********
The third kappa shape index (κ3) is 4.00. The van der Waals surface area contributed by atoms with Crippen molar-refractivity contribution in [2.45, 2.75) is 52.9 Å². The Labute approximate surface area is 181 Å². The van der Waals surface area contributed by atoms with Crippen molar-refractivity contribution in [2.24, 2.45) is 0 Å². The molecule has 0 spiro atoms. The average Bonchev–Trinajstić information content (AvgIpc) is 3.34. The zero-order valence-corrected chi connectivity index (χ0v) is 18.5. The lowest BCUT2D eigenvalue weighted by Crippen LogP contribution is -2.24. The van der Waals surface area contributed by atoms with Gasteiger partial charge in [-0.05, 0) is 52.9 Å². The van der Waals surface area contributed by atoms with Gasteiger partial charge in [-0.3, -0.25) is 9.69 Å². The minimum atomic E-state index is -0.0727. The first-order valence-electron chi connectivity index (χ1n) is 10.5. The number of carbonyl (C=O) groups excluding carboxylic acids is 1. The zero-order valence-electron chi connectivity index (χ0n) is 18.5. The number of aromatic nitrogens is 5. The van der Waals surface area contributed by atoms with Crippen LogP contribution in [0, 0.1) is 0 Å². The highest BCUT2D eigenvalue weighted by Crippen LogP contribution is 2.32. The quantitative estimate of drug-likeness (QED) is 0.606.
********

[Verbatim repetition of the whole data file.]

The third kappa shape index (κ3) is 4.00. The van der Waals surface area contributed by atoms with Crippen molar-refractivity contribution in [2.45, 2.75) is 52.9 Å². The Labute approximate surface area is 181 Å². The van der Waals surface area contributed by atoms with Crippen molar-refractivity contribution in [2.24, 2.45) is 0 Å². The molecule has 0 spiro atoms. The average Bonchev–Trinajstić information content (AvgIpc) is 3.34. The zero-order valence-corrected chi connectivity index (χ0v) is 18.5. The lowest BCUT2D eigenvalue weighted by Crippen LogP contribution is -2.24. The van der Waals surface area contributed by atoms with Gasteiger partial charge in [-0.05, 0) is 52.9 Å². The van der Waals surface area contributed by atoms with Gasteiger partial charge in [-0.3, -0.25) is 9.69 Å². The minimum atomic E-state index is -0.0727. The first-order valence-electron chi connectivity index (χ1n) is 10.5. The number of carbonyl (C=O) groups excluding carboxylic acids is 1. The zero-order valence-electron chi connectivity index (χ0n) is 18.5. The number of aromatic nitrogens is 5. The van der Waals surface area contributed by atoms with Crippen LogP contribution in [0, 0.1) is 0 Å². The highest BCUT2D eigenvalue weighted by Crippen LogP contribution is 2.32. The quantitative estimate of drug-likeness (QED) is 0.606.